What Are We Really Easting?

What Are We Really Eating? Reporter Goes Undercover to Reveal the Real Story of Our Broken Food System

Tracie McMillan talks about her new book and how she went undercover as a farmhand and worker at Walmart and Applebee’s.
February 23, 2012  |
  Tracie McMillan’s The American Way of Eating: Undercover at Walmart, Applebee’s, Farm Fields and the Dinner Table takes us on a vivid and poignant tour of a place we don’t really want to go: the mostly hidden, sometimes horrible world of the workers who form the backbone of our cheap, industrialized food chain. Sound grim? It is, at times, but McMillan’s lively narrative and evident empathy for the people she encounters make her sojourn into the bowels of Big Food and Big Ag a pleasure to read.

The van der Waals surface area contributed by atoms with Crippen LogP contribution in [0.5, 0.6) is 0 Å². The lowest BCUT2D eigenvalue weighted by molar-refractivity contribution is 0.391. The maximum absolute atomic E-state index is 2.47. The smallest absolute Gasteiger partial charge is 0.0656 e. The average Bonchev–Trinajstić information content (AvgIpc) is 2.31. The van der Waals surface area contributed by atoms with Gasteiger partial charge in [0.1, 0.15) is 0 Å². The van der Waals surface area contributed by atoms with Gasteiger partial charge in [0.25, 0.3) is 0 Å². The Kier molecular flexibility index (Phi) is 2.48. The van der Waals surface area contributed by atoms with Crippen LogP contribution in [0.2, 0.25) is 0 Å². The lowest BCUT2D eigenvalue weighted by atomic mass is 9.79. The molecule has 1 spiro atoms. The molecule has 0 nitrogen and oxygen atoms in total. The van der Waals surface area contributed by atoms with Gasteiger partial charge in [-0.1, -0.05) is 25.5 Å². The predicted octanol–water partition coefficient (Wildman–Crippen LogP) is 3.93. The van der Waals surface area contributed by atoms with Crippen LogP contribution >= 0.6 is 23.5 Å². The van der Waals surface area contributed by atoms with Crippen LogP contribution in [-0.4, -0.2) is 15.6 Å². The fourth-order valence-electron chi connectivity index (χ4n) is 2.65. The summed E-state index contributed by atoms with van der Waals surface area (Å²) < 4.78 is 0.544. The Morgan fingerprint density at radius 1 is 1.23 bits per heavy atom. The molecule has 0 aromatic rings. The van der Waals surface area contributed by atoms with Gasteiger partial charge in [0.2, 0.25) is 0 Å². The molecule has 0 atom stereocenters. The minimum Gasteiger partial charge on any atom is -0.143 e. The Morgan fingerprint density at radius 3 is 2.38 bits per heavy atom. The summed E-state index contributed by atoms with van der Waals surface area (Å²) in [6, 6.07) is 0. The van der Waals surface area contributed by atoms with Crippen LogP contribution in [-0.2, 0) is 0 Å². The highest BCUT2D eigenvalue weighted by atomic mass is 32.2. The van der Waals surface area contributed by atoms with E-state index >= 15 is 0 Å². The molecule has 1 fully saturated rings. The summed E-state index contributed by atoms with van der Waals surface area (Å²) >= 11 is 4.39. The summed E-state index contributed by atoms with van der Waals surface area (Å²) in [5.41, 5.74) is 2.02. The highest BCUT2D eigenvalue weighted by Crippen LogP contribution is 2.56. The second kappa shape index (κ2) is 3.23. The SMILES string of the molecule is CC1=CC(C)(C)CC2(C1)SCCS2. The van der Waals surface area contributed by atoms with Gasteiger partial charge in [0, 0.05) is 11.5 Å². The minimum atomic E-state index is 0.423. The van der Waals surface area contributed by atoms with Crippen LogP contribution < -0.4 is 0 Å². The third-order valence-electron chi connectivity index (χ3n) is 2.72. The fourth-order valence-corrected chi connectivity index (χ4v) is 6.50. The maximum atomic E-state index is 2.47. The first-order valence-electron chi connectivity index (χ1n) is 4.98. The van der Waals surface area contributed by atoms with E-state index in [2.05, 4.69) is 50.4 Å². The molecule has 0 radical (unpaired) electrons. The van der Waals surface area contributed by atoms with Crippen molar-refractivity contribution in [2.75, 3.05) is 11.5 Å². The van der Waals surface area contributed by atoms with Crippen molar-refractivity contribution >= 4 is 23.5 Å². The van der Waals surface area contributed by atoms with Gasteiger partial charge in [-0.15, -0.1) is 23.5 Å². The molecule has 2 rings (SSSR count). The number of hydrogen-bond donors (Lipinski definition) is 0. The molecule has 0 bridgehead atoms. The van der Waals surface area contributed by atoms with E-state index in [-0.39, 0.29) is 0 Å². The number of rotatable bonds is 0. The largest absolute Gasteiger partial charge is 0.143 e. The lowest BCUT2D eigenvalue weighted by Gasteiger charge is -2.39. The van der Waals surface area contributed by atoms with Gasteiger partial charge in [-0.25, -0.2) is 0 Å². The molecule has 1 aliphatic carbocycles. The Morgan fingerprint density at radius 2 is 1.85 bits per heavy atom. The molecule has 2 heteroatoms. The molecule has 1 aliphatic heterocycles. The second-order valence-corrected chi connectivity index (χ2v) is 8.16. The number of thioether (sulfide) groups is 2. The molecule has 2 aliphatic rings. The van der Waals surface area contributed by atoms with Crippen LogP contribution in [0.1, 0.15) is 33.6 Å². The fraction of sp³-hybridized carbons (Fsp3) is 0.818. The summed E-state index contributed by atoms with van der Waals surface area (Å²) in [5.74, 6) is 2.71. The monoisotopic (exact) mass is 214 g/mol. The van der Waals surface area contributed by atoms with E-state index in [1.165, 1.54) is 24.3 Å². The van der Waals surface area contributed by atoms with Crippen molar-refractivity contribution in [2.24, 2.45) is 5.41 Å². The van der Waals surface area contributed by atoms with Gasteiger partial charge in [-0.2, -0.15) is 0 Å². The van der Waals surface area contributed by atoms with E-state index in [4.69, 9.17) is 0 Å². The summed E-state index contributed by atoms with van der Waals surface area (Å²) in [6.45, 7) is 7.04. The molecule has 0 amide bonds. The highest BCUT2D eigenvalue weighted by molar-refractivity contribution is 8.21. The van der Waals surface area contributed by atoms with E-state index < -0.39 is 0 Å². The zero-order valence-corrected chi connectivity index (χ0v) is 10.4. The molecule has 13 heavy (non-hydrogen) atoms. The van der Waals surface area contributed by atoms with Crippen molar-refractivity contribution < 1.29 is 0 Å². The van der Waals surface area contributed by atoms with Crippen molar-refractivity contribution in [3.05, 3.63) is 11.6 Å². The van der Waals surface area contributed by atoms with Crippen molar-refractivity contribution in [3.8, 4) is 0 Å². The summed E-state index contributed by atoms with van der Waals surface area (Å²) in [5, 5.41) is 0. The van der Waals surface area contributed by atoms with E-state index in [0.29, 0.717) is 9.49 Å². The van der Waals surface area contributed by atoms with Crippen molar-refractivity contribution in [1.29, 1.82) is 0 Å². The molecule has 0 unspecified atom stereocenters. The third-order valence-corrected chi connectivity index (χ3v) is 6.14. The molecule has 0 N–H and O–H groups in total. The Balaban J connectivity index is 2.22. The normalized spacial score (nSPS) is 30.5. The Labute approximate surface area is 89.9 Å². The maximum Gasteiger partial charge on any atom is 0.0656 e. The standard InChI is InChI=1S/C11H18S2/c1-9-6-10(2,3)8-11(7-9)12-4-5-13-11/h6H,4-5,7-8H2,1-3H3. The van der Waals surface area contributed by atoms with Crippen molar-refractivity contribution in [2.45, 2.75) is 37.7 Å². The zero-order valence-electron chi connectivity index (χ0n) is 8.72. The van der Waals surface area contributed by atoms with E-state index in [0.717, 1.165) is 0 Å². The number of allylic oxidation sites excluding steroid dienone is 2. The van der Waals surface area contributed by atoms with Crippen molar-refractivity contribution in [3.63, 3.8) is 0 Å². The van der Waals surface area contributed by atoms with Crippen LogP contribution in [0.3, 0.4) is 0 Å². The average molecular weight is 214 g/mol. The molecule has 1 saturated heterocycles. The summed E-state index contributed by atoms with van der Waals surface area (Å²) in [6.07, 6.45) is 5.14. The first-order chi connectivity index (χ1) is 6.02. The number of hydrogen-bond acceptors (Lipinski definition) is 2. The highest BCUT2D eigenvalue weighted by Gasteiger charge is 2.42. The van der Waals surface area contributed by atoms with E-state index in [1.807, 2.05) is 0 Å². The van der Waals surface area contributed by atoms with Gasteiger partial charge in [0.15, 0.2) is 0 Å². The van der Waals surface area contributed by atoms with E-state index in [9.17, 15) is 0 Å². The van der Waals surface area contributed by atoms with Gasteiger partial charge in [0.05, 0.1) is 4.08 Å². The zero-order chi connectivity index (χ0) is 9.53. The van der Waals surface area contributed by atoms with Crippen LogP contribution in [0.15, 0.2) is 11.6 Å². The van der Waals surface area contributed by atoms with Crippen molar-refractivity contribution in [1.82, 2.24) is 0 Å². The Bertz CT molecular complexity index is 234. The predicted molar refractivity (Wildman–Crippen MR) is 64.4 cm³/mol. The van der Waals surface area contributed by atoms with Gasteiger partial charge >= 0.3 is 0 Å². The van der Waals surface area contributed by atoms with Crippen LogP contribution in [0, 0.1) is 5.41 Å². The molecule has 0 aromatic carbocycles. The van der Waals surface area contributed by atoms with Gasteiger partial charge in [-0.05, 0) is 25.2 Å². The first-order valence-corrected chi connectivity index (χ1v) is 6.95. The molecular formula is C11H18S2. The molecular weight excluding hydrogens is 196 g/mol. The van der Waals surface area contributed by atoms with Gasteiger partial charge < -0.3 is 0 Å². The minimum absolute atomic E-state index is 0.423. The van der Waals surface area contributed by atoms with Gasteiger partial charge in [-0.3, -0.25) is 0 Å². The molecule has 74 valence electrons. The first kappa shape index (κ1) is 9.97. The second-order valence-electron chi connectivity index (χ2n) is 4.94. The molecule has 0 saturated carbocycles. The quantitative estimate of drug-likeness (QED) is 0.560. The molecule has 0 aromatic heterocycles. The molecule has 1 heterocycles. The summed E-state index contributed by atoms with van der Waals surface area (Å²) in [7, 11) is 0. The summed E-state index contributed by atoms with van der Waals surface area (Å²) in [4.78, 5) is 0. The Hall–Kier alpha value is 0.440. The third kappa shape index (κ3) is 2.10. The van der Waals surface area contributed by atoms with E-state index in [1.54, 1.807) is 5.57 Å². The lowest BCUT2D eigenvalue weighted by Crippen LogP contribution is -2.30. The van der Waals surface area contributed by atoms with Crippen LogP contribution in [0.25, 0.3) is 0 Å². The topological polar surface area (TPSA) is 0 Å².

From the fields of California’s Central Valley to the produce aisle of a Michigan Walmart, and lastly, the kitchen of a Brooklyn Applebee’s, McMillan gives a firsthand account of the long hours, lousy wages and difficult conditions that are par for the course in these places. This is tricky terrain for a white, relatively privileged middle-class American woman, and McMillan navigates it with grace and humility, remaining acutely aware of the pitfalls inherent in such a project.

I sat down with McMillan recently to chat about her populist odyssey and found her to be just as down-to-earth and plucky as her prose.

Kerry Trueman: What was the hardest part of going undercover?  (Read more)


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